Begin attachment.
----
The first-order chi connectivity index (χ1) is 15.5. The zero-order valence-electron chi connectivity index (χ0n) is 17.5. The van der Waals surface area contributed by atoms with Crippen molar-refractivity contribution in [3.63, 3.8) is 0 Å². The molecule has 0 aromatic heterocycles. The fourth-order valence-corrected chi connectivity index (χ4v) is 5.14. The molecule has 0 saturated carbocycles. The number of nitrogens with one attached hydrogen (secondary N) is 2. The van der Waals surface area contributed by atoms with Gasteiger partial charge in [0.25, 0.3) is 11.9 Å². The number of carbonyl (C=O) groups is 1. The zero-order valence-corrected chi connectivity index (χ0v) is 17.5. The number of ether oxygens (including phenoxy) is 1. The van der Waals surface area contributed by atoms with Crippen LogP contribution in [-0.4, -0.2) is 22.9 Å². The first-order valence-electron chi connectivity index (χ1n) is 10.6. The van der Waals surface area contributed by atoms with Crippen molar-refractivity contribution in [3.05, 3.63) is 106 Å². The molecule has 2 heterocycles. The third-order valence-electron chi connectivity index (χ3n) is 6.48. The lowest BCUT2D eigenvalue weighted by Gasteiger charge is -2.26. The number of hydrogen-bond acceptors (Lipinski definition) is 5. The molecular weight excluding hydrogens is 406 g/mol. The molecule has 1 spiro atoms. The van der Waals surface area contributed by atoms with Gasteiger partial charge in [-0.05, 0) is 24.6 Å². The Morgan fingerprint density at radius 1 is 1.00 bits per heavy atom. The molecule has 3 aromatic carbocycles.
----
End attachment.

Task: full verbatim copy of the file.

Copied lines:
The first-order chi connectivity index (χ1) is 15.5. The zero-order valence-electron chi connectivity index (χ0n) is 17.5. The van der Waals surface area contributed by atoms with Crippen molar-refractivity contribution in [3.63, 3.8) is 0 Å². The molecule has 0 aromatic heterocycles. The fourth-order valence-corrected chi connectivity index (χ4v) is 5.14. The molecule has 0 saturated carbocycles. The number of nitrogens with one attached hydrogen (secondary N) is 2. The van der Waals surface area contributed by atoms with Gasteiger partial charge in [0.25, 0.3) is 11.9 Å². The number of carbonyl (C=O) groups is 1. The zero-order valence-corrected chi connectivity index (χ0v) is 17.5. The number of ether oxygens (including phenoxy) is 1. The van der Waals surface area contributed by atoms with Crippen LogP contribution in [-0.4, -0.2) is 22.9 Å². The first-order valence-electron chi connectivity index (χ1n) is 10.6. The van der Waals surface area contributed by atoms with Crippen molar-refractivity contribution in [3.05, 3.63) is 106 Å². The molecule has 2 heterocycles. The third-order valence-electron chi connectivity index (χ3n) is 6.48. The lowest BCUT2D eigenvalue weighted by Gasteiger charge is -2.26. The number of hydrogen-bond acceptors (Lipinski definition) is 5. The molecular weight excluding hydrogens is 406 g/mol. The molecule has 1 spiro atoms. The van der Waals surface area contributed by atoms with Gasteiger partial charge in [-0.05, 0) is 24.6 Å². The Morgan fingerprint density at radius 1 is 1.00 bits per heavy atom. The molecule has 3 aromatic carbocycles.